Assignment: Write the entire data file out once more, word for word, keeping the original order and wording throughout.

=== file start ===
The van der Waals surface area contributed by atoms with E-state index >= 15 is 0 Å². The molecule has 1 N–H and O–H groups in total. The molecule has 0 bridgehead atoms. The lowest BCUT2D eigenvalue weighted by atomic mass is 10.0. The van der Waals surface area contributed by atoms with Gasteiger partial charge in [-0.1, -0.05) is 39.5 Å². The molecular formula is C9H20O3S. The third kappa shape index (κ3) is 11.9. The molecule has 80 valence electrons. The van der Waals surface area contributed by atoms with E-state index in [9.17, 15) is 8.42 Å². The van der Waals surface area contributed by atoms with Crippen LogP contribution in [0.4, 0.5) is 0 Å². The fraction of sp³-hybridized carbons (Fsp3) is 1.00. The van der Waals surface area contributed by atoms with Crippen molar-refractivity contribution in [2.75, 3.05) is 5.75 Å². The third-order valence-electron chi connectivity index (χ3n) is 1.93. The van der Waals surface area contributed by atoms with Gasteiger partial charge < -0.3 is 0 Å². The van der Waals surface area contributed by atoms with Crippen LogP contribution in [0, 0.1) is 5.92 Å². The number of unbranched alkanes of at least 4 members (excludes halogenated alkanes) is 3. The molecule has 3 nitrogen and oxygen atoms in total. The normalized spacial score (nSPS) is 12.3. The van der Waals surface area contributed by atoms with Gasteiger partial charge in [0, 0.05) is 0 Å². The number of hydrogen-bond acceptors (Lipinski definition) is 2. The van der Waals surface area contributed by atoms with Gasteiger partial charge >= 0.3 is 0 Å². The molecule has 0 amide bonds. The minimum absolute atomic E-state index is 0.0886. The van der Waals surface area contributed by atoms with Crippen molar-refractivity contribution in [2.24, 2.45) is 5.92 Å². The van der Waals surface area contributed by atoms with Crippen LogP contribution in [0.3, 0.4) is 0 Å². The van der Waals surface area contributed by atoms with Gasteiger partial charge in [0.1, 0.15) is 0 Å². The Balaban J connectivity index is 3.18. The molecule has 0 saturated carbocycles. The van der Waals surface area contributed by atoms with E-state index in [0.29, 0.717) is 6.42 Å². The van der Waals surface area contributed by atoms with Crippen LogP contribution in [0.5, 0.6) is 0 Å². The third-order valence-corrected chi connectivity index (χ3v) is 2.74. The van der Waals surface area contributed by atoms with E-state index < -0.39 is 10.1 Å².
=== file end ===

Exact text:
The van der Waals surface area contributed by atoms with E-state index >= 15 is 0 Å². The molecule has 1 N–H and O–H groups in total. The molecule has 0 bridgehead atoms. The lowest BCUT2D eigenvalue weighted by atomic mass is 10.0. The van der Waals surface area contributed by atoms with Gasteiger partial charge in [-0.1, -0.05) is 39.5 Å². The molecular formula is C9H20O3S. The third kappa shape index (κ3) is 11.9. The molecule has 80 valence electrons. The van der Waals surface area contributed by atoms with E-state index in [9.17, 15) is 8.42 Å². The van der Waals surface area contributed by atoms with Crippen LogP contribution in [0.4, 0.5) is 0 Å². The fraction of sp³-hybridized carbons (Fsp3) is 1.00. The van der Waals surface area contributed by atoms with Crippen molar-refractivity contribution in [2.75, 3.05) is 5.75 Å². The third-order valence-electron chi connectivity index (χ3n) is 1.93. The van der Waals surface area contributed by atoms with Gasteiger partial charge < -0.3 is 0 Å². The van der Waals surface area contributed by atoms with Crippen LogP contribution in [0, 0.1) is 5.92 Å². The number of unbranched alkanes of at least 4 members (excludes halogenated alkanes) is 3. The molecule has 3 nitrogen and oxygen atoms in total. The normalized spacial score (nSPS) is 12.3. The van der Waals surface area contributed by atoms with Gasteiger partial charge in [0, 0.05) is 0 Å². The number of hydrogen-bond acceptors (Lipinski definition) is 2. The van der Waals surface area contributed by atoms with Gasteiger partial charge >= 0.3 is 0 Å². The molecule has 0 amide bonds. The minimum absolute atomic E-state index is 0.0886. The van der Waals surface area contributed by atoms with Crippen molar-refractivity contribution in [2.24, 2.45) is 5.92 Å². The van der Waals surface area contributed by atoms with Crippen LogP contribution in [0.3, 0.4) is 0 Å². The van der Waals surface area contributed by atoms with Gasteiger partial charge in [0.1, 0.15) is 0 Å². The Balaban J connectivity index is 3.18. The molecule has 0 saturated carbocycles. The van der Waals surface area contributed by atoms with E-state index in [0.29, 0.717) is 6.42 Å². The van der Waals surface area contributed by atoms with Crippen LogP contribution in [0.5, 0.6) is 0 Å². The third-order valence-corrected chi connectivity index (χ3v) is 2.74. The van der Waals surface area contributed by atoms with E-state index < -0.39 is 10.1 Å².